From the Philadelphia Museum of Art:
The Art of German Stoneware
Philadelphia Museum of Art, 5 May — 5 August 2012
Curated by Jack Hinton
From the fourteenth through eighteenth centuries, stoneware ceramics from Germanspeaking centers in modern-day Germany and the Low Countries were valued and widely traded throughout northern Europe. In the 1600s—the heyday of stoneware production—they found an enthusiastic market in colonial North America. The medium’s success is due to its stonelike durability and imperviousness to liquid, making it perfect for cooking, storage, and drinking vessels. The social aspect of stoneware ceramics explains the crisp relief decoration on sixteenth- and seventeenth-century pieces, which feature moralizing images or political figures and their coats of arms; later pieces often eschew such ornament for floral or geometric patterns inspired by Far Eastern porcelains imported to Europe. Inkstand and Candleholder with Musicians, Animals, and a Griffindemonstrates the inventiveness and artistry of stoneware potters, even when faced with a dwindling market for their works in the homes of the well-to-do. This exhibition examines German stoneware from its origins to later revivals in the nineteenth-century and celebrates its long-standing relationship with the city of Philadelphia. It features selections from the Museum, seventeenth-century Dutch pictures demonstrating the high status of stoneware, and a generous promised gift of around forty pieces of German
stoneware from Dr. Charles W. Nichols. The exhibition is accompanied by an
illustrated publication by Jack Hinton, Assistant Curator of European Decorative
Arts and Sculpture.
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From Yale UP:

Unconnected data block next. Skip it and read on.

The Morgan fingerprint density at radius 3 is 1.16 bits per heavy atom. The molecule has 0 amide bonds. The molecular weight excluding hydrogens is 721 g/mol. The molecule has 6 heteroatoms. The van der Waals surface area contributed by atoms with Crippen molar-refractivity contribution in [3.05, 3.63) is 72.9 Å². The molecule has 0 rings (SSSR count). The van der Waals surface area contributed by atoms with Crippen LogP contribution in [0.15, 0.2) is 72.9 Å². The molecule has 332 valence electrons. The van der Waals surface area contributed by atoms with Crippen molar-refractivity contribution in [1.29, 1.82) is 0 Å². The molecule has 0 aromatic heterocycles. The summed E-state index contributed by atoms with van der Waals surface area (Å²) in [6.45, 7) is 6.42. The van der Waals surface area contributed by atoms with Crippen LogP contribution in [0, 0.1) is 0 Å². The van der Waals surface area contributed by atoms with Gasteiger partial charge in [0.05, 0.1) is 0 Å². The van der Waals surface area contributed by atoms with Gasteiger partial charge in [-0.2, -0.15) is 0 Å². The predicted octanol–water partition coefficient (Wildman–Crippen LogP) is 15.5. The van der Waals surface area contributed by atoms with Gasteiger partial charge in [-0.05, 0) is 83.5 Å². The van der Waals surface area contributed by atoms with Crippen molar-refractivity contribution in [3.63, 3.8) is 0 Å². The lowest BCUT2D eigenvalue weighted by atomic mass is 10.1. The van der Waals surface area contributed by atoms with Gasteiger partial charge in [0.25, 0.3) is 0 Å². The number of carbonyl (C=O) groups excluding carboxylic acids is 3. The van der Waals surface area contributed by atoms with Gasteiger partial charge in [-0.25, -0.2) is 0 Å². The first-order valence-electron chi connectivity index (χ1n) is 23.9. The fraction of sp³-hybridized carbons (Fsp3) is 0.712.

Jack Hinton, The Art of German Stoneware, 1300-1900 From the Charles W. Nichols Collection and the Philadelphia Museum of Art (New Haven: Yale University Press, 2012), 60 pages, ISBN: 9780300179781, $20.
Beautiful and eminently useful, stonewares produced in the German-speaking lands from the Middle Ages onward were highly valued for their durability and suitability for a range of domestic and social uses. Widely traded throughout Europe, they were also among the first European ceramics to reach colonial North America. During the Renaissance the addition of brilliant salt glazes—s well as relief imagery that communicated with the user—raised the status of these wares. Later examples introduced abstract floral or geometric decorations and more unusual, original forms, which retained broad cultural significance.
About ninety fine stoneware pieces from the Philadelphia Museum of Art and a promised private collection testify here to the success, artful decoration, and fascinating variety of this medium. Jack Hinton describes the developments in stoneware through these notable examples, and beautiful color images bring
their details vividly to life.